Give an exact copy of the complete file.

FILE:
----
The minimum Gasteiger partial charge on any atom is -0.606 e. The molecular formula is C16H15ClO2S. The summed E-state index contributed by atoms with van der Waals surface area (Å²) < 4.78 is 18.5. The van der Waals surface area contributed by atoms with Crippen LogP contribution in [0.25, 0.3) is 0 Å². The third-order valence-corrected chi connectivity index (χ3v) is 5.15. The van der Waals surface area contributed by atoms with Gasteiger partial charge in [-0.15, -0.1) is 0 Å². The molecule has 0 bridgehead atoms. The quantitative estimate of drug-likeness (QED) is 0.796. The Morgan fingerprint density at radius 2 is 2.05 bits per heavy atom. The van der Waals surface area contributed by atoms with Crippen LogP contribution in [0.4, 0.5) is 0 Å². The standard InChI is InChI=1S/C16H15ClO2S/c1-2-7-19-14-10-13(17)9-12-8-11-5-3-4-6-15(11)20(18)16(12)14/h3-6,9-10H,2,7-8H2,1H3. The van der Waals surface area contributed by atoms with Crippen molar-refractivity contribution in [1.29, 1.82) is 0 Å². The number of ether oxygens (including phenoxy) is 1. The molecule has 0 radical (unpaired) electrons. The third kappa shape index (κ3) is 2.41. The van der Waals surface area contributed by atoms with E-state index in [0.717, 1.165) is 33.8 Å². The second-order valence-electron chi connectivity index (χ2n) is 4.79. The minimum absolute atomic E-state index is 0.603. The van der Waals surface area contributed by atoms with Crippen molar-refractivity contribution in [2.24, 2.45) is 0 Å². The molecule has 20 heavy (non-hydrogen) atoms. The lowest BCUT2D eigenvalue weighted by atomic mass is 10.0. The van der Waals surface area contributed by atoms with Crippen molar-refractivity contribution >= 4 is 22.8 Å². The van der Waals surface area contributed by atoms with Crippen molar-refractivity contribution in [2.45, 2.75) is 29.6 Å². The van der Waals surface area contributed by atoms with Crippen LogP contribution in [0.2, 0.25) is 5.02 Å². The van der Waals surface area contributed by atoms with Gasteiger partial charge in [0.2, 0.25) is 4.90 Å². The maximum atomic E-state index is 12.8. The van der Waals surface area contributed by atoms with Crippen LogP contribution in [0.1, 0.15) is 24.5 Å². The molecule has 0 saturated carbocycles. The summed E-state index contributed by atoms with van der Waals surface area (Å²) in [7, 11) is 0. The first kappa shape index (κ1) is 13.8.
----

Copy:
The minimum Gasteiger partial charge on any atom is -0.606 e. The molecular formula is C16H15ClO2S. The summed E-state index contributed by atoms with van der Waals surface area (Å²) < 4.78 is 18.5. The van der Waals surface area contributed by atoms with Crippen LogP contribution in [0.25, 0.3) is 0 Å². The third-order valence-corrected chi connectivity index (χ3v) is 5.15. The van der Waals surface area contributed by atoms with Gasteiger partial charge in [-0.15, -0.1) is 0 Å². The molecule has 0 bridgehead atoms. The quantitative estimate of drug-likeness (QED) is 0.796. The Morgan fingerprint density at radius 2 is 2.05 bits per heavy atom. The van der Waals surface area contributed by atoms with Crippen LogP contribution in [0.4, 0.5) is 0 Å². The standard InChI is InChI=1S/C16H15ClO2S/c1-2-7-19-14-10-13(17)9-12-8-11-5-3-4-6-15(11)20(18)16(12)14/h3-6,9-10H,2,7-8H2,1H3. The van der Waals surface area contributed by atoms with Crippen molar-refractivity contribution in [1.29, 1.82) is 0 Å². The number of ether oxygens (including phenoxy) is 1. The molecule has 0 radical (unpaired) electrons. The third kappa shape index (κ3) is 2.41. The van der Waals surface area contributed by atoms with E-state index in [0.717, 1.165) is 33.8 Å². The second-order valence-electron chi connectivity index (χ2n) is 4.79. The minimum absolute atomic E-state index is 0.603. The van der Waals surface area contributed by atoms with Crippen molar-refractivity contribution in [2.24, 2.45) is 0 Å². The molecule has 20 heavy (non-hydrogen) atoms. The lowest BCUT2D eigenvalue weighted by atomic mass is 10.0. The van der Waals surface area contributed by atoms with Crippen molar-refractivity contribution >= 4 is 22.8 Å². The van der Waals surface area contributed by atoms with Crippen molar-refractivity contribution in [2.45, 2.75) is 29.6 Å². The van der Waals surface area contributed by atoms with Crippen LogP contribution in [0.2, 0.25) is 5.02 Å². The van der Waals surface area contributed by atoms with Gasteiger partial charge in [0.2, 0.25) is 4.90 Å². The maximum atomic E-state index is 12.8. The van der Waals surface area contributed by atoms with Crippen LogP contribution in [0.1, 0.15) is 24.5 Å². The molecule has 0 saturated carbocycles. The summed E-state index contributed by atoms with van der Waals surface area (Å²) in [7, 11) is 0. The first kappa shape index (κ1) is 13.8.